This morning I found it necessary to change the tie-in to the article I planned to write about, Only another 5,500 calories to go ..., that appeared in the Guardian earlier this month. Originally I planned to tie-in to the movie that inspired the as-yet unpulished study featured in the article - Super Size Me.
But then, this morning, Dr. Mike Eades wrote an article in his blog with an even better tie-in - data published from the original Framingham Study! As Dr. Eades notes, the original data was massaged to death and "These guys tried as hard as they could to show a correlation between diet and serum cholesterol and between diet and the incidence of coronary heart disease, but failed. The data conclusively demonstrated no such correlations."
How does this relate to the Guardian story?
Well, a Swedish researcher, Dr. Fredrik Nyström, wanted to have some fun with excess research funds, and since watching Super Size Me he had been thinking of how, in all the studies of obesity and metabolism, hardly anyone has studied what happens when you force healthy people to put on weight. The few studies there have been took place in the 60s and 70s.
So he decided to conduct a 30-day trial with volunteers consuming fast food morning, day and night. Any fast foods they wanted as long as they consumed 6,000 eye-popping calories a day and agreed not to engage in physicial activity.
It wasn't difficult to find volunteers.
Late last year, after delivering a lecture on the ills of overeating, he casually asked if any of the students would be prepared to gorge themselves for the sake of science. He was deluged with applications, but mostly from men (he thinks that women are too wary of gaining weight). They all had to be in good health, but as he says: "Young med students usually are." Nyström then simply chose the ones who seemed "the most highly motivated".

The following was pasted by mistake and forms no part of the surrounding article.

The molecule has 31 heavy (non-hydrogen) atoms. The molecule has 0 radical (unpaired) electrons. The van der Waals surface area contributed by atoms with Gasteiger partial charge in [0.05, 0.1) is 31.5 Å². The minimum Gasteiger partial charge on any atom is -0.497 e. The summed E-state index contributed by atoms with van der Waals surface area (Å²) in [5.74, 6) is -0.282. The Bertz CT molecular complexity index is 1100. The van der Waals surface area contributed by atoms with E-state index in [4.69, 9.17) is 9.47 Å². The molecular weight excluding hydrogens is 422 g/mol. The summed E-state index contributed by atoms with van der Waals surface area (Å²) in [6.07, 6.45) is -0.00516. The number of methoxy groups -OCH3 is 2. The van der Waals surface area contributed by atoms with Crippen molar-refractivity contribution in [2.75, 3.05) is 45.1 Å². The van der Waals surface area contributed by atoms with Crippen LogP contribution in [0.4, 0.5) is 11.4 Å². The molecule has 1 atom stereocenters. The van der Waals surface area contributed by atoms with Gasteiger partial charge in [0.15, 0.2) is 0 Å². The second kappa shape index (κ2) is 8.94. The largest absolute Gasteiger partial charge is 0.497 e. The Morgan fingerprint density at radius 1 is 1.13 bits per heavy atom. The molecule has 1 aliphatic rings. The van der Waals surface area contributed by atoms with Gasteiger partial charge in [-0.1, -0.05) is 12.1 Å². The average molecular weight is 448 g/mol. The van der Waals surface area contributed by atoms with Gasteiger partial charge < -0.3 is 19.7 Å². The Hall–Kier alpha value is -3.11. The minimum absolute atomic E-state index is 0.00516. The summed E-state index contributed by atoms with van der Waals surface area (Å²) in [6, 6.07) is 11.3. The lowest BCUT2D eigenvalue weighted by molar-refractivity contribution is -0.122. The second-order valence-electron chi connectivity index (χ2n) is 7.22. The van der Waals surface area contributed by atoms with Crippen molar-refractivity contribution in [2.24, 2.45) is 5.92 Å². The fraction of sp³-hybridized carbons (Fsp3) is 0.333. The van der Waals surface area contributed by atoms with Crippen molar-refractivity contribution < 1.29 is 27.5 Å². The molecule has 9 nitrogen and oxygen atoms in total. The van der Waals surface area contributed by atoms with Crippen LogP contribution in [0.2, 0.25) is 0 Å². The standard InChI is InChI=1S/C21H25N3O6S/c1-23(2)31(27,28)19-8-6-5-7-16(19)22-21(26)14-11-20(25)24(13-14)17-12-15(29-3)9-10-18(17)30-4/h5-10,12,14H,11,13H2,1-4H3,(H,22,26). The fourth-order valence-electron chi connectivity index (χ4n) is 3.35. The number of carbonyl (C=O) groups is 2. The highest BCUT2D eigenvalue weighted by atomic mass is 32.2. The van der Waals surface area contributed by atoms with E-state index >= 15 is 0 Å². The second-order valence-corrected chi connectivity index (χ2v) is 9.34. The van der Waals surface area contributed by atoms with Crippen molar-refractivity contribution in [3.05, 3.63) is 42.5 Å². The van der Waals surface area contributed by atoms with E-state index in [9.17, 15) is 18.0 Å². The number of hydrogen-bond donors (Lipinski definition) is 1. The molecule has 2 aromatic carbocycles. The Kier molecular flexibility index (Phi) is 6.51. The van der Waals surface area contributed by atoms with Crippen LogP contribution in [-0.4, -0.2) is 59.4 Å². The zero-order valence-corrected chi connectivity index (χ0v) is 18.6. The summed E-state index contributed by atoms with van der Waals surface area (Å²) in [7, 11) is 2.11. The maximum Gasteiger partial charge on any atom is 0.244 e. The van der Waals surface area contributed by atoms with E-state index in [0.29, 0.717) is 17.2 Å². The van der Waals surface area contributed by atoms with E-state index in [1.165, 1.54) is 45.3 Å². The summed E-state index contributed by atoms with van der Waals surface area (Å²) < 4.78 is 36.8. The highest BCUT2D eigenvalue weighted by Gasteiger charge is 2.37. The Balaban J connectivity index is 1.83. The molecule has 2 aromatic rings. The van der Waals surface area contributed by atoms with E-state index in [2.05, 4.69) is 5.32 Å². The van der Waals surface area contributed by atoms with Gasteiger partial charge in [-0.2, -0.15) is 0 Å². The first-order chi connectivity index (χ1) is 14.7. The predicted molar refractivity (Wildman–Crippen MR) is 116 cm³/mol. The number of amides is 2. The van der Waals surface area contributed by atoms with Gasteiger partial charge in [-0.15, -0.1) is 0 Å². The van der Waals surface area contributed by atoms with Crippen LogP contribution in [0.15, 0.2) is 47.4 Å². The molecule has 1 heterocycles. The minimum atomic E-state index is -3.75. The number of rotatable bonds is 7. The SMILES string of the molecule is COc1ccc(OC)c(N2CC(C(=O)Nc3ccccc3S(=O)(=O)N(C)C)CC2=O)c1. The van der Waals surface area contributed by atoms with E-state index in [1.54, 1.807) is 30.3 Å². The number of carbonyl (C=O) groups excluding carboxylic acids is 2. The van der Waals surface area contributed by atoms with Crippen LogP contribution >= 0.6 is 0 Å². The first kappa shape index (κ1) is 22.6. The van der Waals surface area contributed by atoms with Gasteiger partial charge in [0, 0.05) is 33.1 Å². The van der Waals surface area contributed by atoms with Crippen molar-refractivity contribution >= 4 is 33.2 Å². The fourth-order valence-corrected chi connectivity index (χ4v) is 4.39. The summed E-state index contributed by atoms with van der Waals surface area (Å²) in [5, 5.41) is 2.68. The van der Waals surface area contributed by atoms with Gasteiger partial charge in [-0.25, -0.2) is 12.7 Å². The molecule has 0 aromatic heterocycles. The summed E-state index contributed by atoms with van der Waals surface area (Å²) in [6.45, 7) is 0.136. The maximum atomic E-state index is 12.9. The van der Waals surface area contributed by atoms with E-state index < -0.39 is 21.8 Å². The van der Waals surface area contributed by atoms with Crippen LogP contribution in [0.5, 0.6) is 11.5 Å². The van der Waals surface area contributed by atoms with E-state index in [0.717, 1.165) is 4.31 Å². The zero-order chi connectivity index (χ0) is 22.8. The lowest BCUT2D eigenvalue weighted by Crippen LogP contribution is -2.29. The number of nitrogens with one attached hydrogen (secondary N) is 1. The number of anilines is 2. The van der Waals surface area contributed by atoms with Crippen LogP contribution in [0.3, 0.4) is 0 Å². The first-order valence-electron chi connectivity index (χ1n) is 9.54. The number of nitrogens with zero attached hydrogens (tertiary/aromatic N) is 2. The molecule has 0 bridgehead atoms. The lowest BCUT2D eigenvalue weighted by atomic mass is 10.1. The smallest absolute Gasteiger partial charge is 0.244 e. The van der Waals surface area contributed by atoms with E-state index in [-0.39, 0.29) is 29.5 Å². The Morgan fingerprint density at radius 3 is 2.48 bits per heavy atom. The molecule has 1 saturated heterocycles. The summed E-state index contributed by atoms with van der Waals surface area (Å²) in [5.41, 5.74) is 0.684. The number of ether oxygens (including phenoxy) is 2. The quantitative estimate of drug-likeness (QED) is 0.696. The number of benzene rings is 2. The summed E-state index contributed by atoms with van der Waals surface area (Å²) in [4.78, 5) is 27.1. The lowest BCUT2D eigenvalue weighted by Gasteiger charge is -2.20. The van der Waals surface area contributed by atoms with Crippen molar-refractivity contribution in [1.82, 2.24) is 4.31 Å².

In February, seven healthy medical students in their early 20s spent weeks stuffing themselves with hamburgers, pizzas, milk shakes and 200g bacon breakfasts - all on the university's tab. A second group of subjects are just now hitting the junk food. Physical exercise is to be avoided. Bikes are out. To discourage walking even the shortest distance, free bus passes have been issued.
Those participating found out how hard it was to eat that many calories each day - breakfast at home was allowed, provided it was bacon-and-eggs based. And the fast food didn't have to come exclusively from McDonald's: hamburgers could be exchanged for pizzas, as long as most of the calories still came from saturated fats, those having the most effect on levels of cholesterol. Still, it wasn't unusual for students to be about to go to bed only to discover that they were some 600 calories short of their daily target, and forced to face a large calorific milk shake rather than a mug of hot milk.
While the data itself is not yet published, the researchers have already noted that the while the students did gain between 5% and 15% extra weight and initially (in the first week) felt tired, none experienced the mood swings reported by Morgan Spurlock in the movie Super Size Me.
Interestingly, in the Swedish experiment, while the liver readings got steadily worse until the third week, they then took a turn for the better. The liver, it would seem, adapts. Cholesterol, meanwhile, was hardly affected.
The full findings are due for publication early next year, but the information we have at this point from the study is that, as Dr. Eades pointed out from the Framingham Study, serum cholesterol isn't really affected by our diet. At least not as much as we're led to believe!
As Dr. Nyström pointed out, "If you only look at the already overweight, you'll only do research on those with least resistance to calories, so to speak."
I'm going to be watching for the data when it's finally released and will write more about it once it's published. In the meantime, I don't think it wise for anyone to go out and follow such a diet as described above - but I do think this type of study is important in our understanding of nutrition & metabolism.